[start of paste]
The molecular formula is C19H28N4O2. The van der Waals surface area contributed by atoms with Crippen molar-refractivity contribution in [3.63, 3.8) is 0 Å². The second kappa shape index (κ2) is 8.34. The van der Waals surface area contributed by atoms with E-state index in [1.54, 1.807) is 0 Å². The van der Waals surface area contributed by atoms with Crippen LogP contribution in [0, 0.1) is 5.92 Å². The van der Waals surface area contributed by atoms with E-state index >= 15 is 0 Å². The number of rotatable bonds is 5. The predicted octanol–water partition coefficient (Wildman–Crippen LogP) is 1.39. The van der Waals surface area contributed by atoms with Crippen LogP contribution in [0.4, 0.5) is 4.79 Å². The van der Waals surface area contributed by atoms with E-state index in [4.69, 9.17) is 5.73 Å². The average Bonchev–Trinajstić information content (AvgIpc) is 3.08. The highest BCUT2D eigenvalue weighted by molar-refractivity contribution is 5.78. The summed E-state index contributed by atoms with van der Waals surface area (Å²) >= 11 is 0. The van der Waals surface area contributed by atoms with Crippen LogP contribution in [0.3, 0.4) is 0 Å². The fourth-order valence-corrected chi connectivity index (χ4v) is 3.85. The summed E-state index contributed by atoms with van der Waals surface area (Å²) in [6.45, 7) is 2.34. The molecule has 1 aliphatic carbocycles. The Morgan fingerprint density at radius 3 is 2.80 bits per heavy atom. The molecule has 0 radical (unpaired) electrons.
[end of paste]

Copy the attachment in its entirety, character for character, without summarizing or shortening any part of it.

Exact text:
The molecular formula is C19H28N4O2. The van der Waals surface area contributed by atoms with Crippen molar-refractivity contribution in [3.63, 3.8) is 0 Å². The second kappa shape index (κ2) is 8.34. The van der Waals surface area contributed by atoms with E-state index in [1.54, 1.807) is 0 Å². The van der Waals surface area contributed by atoms with Crippen LogP contribution in [0, 0.1) is 5.92 Å². The van der Waals surface area contributed by atoms with E-state index >= 15 is 0 Å². The number of rotatable bonds is 5. The predicted octanol–water partition coefficient (Wildman–Crippen LogP) is 1.39. The van der Waals surface area contributed by atoms with Crippen LogP contribution in [0.4, 0.5) is 4.79 Å². The van der Waals surface area contributed by atoms with E-state index in [4.69, 9.17) is 5.73 Å². The average Bonchev–Trinajstić information content (AvgIpc) is 3.08. The highest BCUT2D eigenvalue weighted by molar-refractivity contribution is 5.78. The summed E-state index contributed by atoms with van der Waals surface area (Å²) >= 11 is 0. The van der Waals surface area contributed by atoms with Crippen LogP contribution in [0.3, 0.4) is 0 Å². The fourth-order valence-corrected chi connectivity index (χ4v) is 3.85. The summed E-state index contributed by atoms with van der Waals surface area (Å²) in [6.45, 7) is 2.34. The molecule has 1 aliphatic carbocycles. The Morgan fingerprint density at radius 3 is 2.80 bits per heavy atom. The molecule has 0 radical (unpaired) electrons.